Coming Saturday….Day 17

The second split of the East Zone of Louisiana’s 2018-19 duck season opens up this Saturday, December 15, and runs through January 27.

Get your ducks in a row and be ready! It will be Day 17 of the 60-day season. The first split was pretty bad, but things are lining up for a much better go of it the second half of the season. Make sure you are ready.


Big Deer Are Moving 

It’s that time again and Big Deer are moving! We are seeing some Big Bucks taken in the area. Don’t forget to bring your Buck by Simmons’ Sporting Goods for Our Annual Big Buck Contest. We have 20 Different Categories including Youth, Open, Non-Typical, Women and Many More. Check Out this Awesome Entry by Addison Shelton from Delhi, Louisiana! This Entry is Currently Leading in Our Youth Category.

Over $100,000 in Prizes will be given away on Saturday, March 2, 2019 at the Big Buck Awards Day.  And Let’s Face it, Who wouldn’t LOVE a $10,000 Shopping Spree to Simmons’ Sporting Goods? Also, There will be an ATV From Realtree Outdoors up for GRABS! Don’t Miss Out on YOUR Chance to WIN BIG! To Top It Off.. No Entry Fee! Be Sure to Check out all Contest Rules on our Website!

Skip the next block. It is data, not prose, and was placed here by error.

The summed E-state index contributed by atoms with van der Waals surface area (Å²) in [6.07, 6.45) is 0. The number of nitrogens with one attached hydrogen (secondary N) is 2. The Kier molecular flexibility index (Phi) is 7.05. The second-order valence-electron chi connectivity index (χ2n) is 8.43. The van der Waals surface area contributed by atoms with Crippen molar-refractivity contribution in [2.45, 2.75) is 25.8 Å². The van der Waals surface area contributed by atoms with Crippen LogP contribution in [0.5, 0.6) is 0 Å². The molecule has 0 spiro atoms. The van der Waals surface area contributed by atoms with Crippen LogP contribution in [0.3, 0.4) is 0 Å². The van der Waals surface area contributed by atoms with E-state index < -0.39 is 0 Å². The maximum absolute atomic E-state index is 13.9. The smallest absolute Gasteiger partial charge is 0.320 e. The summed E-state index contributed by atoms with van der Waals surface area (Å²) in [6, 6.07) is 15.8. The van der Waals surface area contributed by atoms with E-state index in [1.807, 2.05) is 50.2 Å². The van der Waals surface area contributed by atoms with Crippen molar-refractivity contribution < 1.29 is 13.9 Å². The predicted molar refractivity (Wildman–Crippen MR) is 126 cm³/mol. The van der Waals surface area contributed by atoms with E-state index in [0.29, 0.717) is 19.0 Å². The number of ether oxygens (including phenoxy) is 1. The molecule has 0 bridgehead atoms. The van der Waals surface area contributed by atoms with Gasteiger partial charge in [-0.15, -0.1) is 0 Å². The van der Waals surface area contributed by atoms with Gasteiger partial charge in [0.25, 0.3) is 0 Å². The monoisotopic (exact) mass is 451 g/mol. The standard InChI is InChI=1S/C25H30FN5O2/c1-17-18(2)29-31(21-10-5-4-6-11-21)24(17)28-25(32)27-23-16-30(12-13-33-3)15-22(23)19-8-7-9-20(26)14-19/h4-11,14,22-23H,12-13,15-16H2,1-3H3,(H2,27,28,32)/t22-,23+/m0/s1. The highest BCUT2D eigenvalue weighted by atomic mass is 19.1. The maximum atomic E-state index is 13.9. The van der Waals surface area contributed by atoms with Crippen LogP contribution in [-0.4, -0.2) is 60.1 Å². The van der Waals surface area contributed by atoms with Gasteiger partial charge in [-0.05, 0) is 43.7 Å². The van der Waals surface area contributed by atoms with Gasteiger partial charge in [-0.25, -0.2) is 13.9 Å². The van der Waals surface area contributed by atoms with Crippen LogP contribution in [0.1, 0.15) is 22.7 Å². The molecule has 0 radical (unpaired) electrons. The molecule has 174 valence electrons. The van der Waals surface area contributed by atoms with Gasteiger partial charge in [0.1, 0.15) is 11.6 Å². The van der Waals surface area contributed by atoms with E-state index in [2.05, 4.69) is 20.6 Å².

Addison Shelton Youth 2018

Day 16: Happy to see it end

Screen Shot 2017-11-18 at 9.38.19 PMYou won’t hear this from me very often, but I’m happy to see the split for duck hunting. We need to give them a rest and give us a rest. It’s been a tough first split. In fact, it has been the worst first split that I can remember. It’s been that way from one end of the state to the other. We will get some cold weather this week and the season opens again in Arkansas. Maybe they will run some ducks down here and they will stay. Cold weather should bring some more on down from above us. I think when the second split opens up, we could be loaded up down here. We just have to wait and see.